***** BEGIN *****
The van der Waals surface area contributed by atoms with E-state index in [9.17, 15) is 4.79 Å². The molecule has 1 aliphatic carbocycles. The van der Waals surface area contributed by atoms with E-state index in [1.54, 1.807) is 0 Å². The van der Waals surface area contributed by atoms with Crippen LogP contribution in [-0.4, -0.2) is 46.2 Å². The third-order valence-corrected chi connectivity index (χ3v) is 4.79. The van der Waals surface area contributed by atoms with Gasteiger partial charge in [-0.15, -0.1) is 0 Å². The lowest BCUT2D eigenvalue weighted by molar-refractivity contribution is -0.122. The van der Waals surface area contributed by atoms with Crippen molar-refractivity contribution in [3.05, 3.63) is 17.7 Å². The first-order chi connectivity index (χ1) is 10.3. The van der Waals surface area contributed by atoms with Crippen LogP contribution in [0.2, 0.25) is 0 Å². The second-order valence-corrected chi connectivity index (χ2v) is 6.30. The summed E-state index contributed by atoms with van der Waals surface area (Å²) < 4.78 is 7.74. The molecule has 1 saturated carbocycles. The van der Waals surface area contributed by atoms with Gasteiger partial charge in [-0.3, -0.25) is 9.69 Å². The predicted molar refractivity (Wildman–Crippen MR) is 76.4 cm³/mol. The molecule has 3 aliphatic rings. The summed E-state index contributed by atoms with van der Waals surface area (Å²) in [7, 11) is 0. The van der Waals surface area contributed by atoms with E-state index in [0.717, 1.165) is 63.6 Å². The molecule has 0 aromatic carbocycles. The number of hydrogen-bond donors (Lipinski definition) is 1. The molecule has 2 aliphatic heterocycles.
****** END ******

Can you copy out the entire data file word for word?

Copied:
The van der Waals surface area contributed by atoms with E-state index in [9.17, 15) is 4.79 Å². The molecule has 1 aliphatic carbocycles. The van der Waals surface area contributed by atoms with E-state index in [1.54, 1.807) is 0 Å². The van der Waals surface area contributed by atoms with Crippen LogP contribution in [-0.4, -0.2) is 46.2 Å². The third-order valence-corrected chi connectivity index (χ3v) is 4.79. The van der Waals surface area contributed by atoms with Gasteiger partial charge in [-0.15, -0.1) is 0 Å². The lowest BCUT2D eigenvalue weighted by molar-refractivity contribution is -0.122. The van der Waals surface area contributed by atoms with Crippen molar-refractivity contribution in [3.05, 3.63) is 17.7 Å². The first-order chi connectivity index (χ1) is 10.3. The van der Waals surface area contributed by atoms with Crippen LogP contribution in [0.2, 0.25) is 0 Å². The second-order valence-corrected chi connectivity index (χ2v) is 6.30. The summed E-state index contributed by atoms with van der Waals surface area (Å²) < 4.78 is 7.74. The molecule has 1 saturated carbocycles. The van der Waals surface area contributed by atoms with Gasteiger partial charge in [-0.3, -0.25) is 9.69 Å². The predicted molar refractivity (Wildman–Crippen MR) is 76.4 cm³/mol. The molecule has 3 aliphatic rings. The summed E-state index contributed by atoms with van der Waals surface area (Å²) in [7, 11) is 0. The van der Waals surface area contributed by atoms with E-state index in [0.717, 1.165) is 63.6 Å². The molecule has 0 aromatic carbocycles. The number of hydrogen-bond donors (Lipinski definition) is 1. The molecule has 2 aliphatic heterocycles.